This part of the chapter is primarily based on unarchived sources from the technical school in Tinglev kindly placed at the author’s disposal by section leader Eva Marie Nielsen in February 2020: BRS Tinglev, files ‘Ruinanlæg’, Notes about the ruin town ‘Ruinbyen i Tinglev’ by K. M. Nielsen, dated December 1955; BRS Tinglev, files ‘Diverse’ M. Hedges, ‘Denmark’s system of mobile columns’, The Municipal Journal, 25 September 1959; Vestkysten 28 June 1968, ‘Fra krigshjælpsarbejde til opgaver i fredstid’, 7; Ekstra-Bladet, 21 December 1961 ‘Han byggede en ruinby’. Nielsen was key to the construction of the ruin town, which was described by the later director general of the DCDD as basically a ‘one man job’, Rigsarkivet (henceforth RA), Beredskabsstyrelsen (henceforth BS), Landsarkivet for Sønderjylland (henceforth LS) ME/-879 Teknisk skole, Skolebefalinger, April 1961.

  8. 8.

    BRS Tinglev, ‘Ruinbyen i Tinglev’, 1955.

  9. 9.

    See blueprint in BRS Tinglev, files ‘Ruinanlæg’ as well as description in ‘Ruinbyen i Tinglev’, 1955.

  10. 10.

    BRS Tinglev’Ruinbyen i Tinglev’, 1955; Horsens Social-Demokrat, 13 January 1959 ‘En uhyggelig ruinby, der ‘kun’ kostede 20.000 kr.’, 3.

  11. 11.

    RA ES Breve 62/Breve 1957–1958 Letter from Schultz to Abelin dated 11 February 1958. Interestingly, Schultz sent Grut’s original blueprints to his Swedish counterpart, but whether the plans were realised in Sweden is not clear.

  12. 12.

    13 January 1959, p. 3. Falfield had 22 buildings according to Petersen’s report, compared to Tinglev’s six. The article also exaggerated in claiming the price of Falfield was DKK 2 million and Tinglev just DKK 10,000. See also Jydske Tidende (JT) 19 November 1955 ‘Ruinby i København efter tegninger fra Tinglev’, 9.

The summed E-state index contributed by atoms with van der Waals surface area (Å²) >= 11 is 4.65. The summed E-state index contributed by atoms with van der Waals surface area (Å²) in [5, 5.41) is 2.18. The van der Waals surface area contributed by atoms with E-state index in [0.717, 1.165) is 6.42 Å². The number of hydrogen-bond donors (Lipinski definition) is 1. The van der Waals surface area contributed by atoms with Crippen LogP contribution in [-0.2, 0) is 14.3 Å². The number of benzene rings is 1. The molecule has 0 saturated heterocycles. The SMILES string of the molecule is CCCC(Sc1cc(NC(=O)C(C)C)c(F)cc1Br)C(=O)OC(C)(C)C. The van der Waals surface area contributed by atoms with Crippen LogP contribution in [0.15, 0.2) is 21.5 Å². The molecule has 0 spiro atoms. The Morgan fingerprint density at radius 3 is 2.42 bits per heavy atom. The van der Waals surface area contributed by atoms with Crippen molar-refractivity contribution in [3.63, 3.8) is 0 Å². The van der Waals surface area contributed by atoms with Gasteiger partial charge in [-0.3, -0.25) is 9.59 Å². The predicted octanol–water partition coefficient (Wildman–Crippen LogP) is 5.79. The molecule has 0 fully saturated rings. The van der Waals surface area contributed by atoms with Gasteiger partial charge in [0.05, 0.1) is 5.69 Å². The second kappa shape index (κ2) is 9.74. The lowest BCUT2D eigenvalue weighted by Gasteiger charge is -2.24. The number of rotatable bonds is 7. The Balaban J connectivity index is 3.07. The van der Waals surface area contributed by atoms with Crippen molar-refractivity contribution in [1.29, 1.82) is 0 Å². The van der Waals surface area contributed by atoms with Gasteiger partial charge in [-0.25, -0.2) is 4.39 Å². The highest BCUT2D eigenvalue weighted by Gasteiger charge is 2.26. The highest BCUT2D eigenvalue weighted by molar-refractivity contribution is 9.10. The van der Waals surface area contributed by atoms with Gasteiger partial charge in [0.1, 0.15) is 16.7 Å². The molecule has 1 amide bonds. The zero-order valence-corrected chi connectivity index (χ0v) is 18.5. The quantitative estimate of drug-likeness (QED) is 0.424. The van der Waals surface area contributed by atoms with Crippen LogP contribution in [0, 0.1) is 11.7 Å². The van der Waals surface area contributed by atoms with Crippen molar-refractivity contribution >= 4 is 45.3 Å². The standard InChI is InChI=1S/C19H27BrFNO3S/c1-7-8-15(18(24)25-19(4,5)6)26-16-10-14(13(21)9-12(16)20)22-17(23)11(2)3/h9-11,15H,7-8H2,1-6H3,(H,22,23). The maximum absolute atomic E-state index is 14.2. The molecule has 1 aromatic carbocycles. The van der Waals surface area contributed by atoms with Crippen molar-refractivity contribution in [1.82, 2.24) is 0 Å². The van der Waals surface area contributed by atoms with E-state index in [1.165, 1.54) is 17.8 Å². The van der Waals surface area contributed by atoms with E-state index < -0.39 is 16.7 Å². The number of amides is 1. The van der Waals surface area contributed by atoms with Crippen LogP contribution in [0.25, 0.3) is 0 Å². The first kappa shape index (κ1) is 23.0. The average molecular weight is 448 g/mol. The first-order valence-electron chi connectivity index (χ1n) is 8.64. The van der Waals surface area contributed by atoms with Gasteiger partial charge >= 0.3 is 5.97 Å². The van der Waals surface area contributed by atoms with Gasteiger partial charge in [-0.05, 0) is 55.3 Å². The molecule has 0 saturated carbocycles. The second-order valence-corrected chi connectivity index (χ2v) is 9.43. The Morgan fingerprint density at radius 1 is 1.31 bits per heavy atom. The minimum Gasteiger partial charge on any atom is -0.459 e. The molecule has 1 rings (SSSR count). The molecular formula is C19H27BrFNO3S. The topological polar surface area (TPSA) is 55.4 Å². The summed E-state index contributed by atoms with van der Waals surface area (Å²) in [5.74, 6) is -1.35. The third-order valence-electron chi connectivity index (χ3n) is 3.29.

13. 13.

    JP 9 March 1957 ‘Civilforsvaret får nu en teknisk skole i Tinglev’, 6.

  14. 14.

    Berlingske Tidende, 29 January 1962 ‘De lærer civilforsvar i sønderjysk ruinby’, 8; Herning Folkeblad (HF), 2 October 1961 ‘Fra Hamborg til Tinglev for at studere – ruiner’, 3; Horsens Social-Demokrat, 13 January 1959; JP, 9 March 1957; JT, 19November 1955; Vestkysten, 9 February 1962 ‘Hele Esbjergs civilforsvar til stor øvelse i ‘Ruinbyen’, 14; Vestkysten, 16 September 1969 ‘Tinglevs store ruinby giver inspiration til tre norske CF-ledere’,17; Vestkysten, 21 January 1975 ‘Arabisk CF-general på besøg i Tinglev’, 2; JT, 25 May 1968 ‘Nordisk kontakt i civilforsvaret’; JT, 31 January 1975 ‘Saudi-arabere lærer civilforsvar’; JT, 28 October 1966 ‘Thailændere på CF-skolen’.

  15. 15.

    BRS Tinglev, file Ruinanlæg, blueprint and map from 1958; Rigsarkivet (henceforth RA), Beredskabsstyrelsen (henceforth BS), Landsarkivet for Sønderjylland (henceforth LS) ME/-879 Teknisk skole, Skolebefalinger, January 1960, April–May 1961.